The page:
branch of interest and how accurate the prediction is when it matches.
simple one-bit prediction scheme has a performance shortcoming: Even if a
branch is almost always taken, we will likely predict incorrectly twice, rather
than once, when it is not taken.
bits are used to encode the four states in the system. In a counter
implementation, the counters are incremented when a branch is taken and
decremented when it is not taken; the counters saturate at 00 or 11.
complication of the two-bit scheme is that it updates the prediction bits more
often than a one-bit predictor, which only updates the prediction bit on a
mispredict. Since we typically read the prediction bits on every cycle, a
two-bit predictor will typically need both a read and a write access port.
two-bit scheme is actually a specialization of a more general scheme that has
an n-bit saturating counter for each entry in the prediction buffer. With an
n-bit counter, the counter can take on values between 0 and 2 n – 1:
when the counter is greater than or equal to one half of its maximum value (2 n-1),
the branch is predicted as taken; otherwise, it is predicted untaken.
To exploit more ILP, the accuracy of our branch
prediction becomes critical, this problem in two ways: by increasing the size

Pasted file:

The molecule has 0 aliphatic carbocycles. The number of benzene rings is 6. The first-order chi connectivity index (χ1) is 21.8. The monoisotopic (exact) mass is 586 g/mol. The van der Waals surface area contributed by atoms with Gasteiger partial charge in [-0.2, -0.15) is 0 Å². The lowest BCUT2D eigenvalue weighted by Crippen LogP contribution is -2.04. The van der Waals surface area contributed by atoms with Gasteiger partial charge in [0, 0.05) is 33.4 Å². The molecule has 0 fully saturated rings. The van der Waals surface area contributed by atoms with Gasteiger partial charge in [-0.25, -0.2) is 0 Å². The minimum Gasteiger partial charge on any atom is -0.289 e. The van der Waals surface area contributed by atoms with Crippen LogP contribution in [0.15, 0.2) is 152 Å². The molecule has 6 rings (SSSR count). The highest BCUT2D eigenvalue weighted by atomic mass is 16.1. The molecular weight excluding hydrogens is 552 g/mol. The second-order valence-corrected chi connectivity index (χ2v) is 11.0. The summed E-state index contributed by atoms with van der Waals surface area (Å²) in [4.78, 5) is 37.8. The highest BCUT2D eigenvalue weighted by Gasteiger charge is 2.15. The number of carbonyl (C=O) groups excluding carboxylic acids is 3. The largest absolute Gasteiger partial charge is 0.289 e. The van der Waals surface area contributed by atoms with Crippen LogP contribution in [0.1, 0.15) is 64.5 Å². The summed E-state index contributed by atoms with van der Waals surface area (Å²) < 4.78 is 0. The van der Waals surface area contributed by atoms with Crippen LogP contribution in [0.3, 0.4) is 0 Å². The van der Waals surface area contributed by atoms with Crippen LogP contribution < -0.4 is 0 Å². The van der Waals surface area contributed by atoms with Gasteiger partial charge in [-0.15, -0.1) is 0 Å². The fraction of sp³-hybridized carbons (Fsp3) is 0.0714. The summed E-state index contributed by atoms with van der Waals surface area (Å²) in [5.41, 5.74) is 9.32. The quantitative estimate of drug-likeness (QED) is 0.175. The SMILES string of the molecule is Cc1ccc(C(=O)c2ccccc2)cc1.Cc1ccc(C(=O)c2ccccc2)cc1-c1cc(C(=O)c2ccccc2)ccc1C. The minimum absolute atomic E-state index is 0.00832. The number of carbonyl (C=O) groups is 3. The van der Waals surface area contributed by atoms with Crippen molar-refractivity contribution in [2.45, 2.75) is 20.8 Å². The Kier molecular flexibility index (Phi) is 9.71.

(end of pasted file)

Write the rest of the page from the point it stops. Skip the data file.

of the buffer and by increasing the accuracy of the scheme we use for each
2.2. Correlating Branch Predictors:
These two-bit predictor schemes use only the recent
behavior of a single branch to predict the future behavior of that branch. It
may be possible to improve the prediction accuracy if we also look at the
recent behavior of other branches rather than just the branch we are trying to
a small code fragment from the SPEC92 benchmark
Here is the MIPS code that we would typically
generate for this code fragment assuming that aa and bb are assigned to
registers R1 and R2:
L1; branch b1 (aa! =2)
R0, R0; aa=0
L1: DSUBUI R3,
L2; branch b2 (bb! =2)
R0, R0; bb=0
L2: DSUBU R3,
R1, R2; R3=aa-bb
L3; branch b3 (aa==bb)
Let’s label these branches b1, b2, and b3. The key
observation is that the behavior of branch b3 is correlated with the behavior
of branches b1 and b2. Clearly, if branches b1 and b2 are both not taken (i.e.,
the if conditions both evaluate to true and aa and bb are both assigned 0),
then b3 will be taken, since aa and bb are clearly equal. A predictor that uses
only the behavior of a single branch to predict the outcome of that branch can
never capture this behavior.
Branch predictors that use the behavior of other
branches to make a prediction are called correlating predictors or two-level
2.3. Tournament Predictors: Adaptively Combining Local and Global
The primary motivation for correlating branch
predictors came from the observation that the standard 2-bit predictor using
only local information failed on some important branches and that by adding
global information, the performance could be improved. Tournament predictors
take this insight to the next level, by using multiple predictors, usually one
based on global information and one based on local information, and combining
them with a selector. Tournament predictors can achieve both better accuracy at
medium sizes (8Kb-32Kb) and also make use of very large numbers of prediction
predictors are the most popular form of multilevel branch predictors. A multilevel
branch predictor use several levels of branch prediction tables together with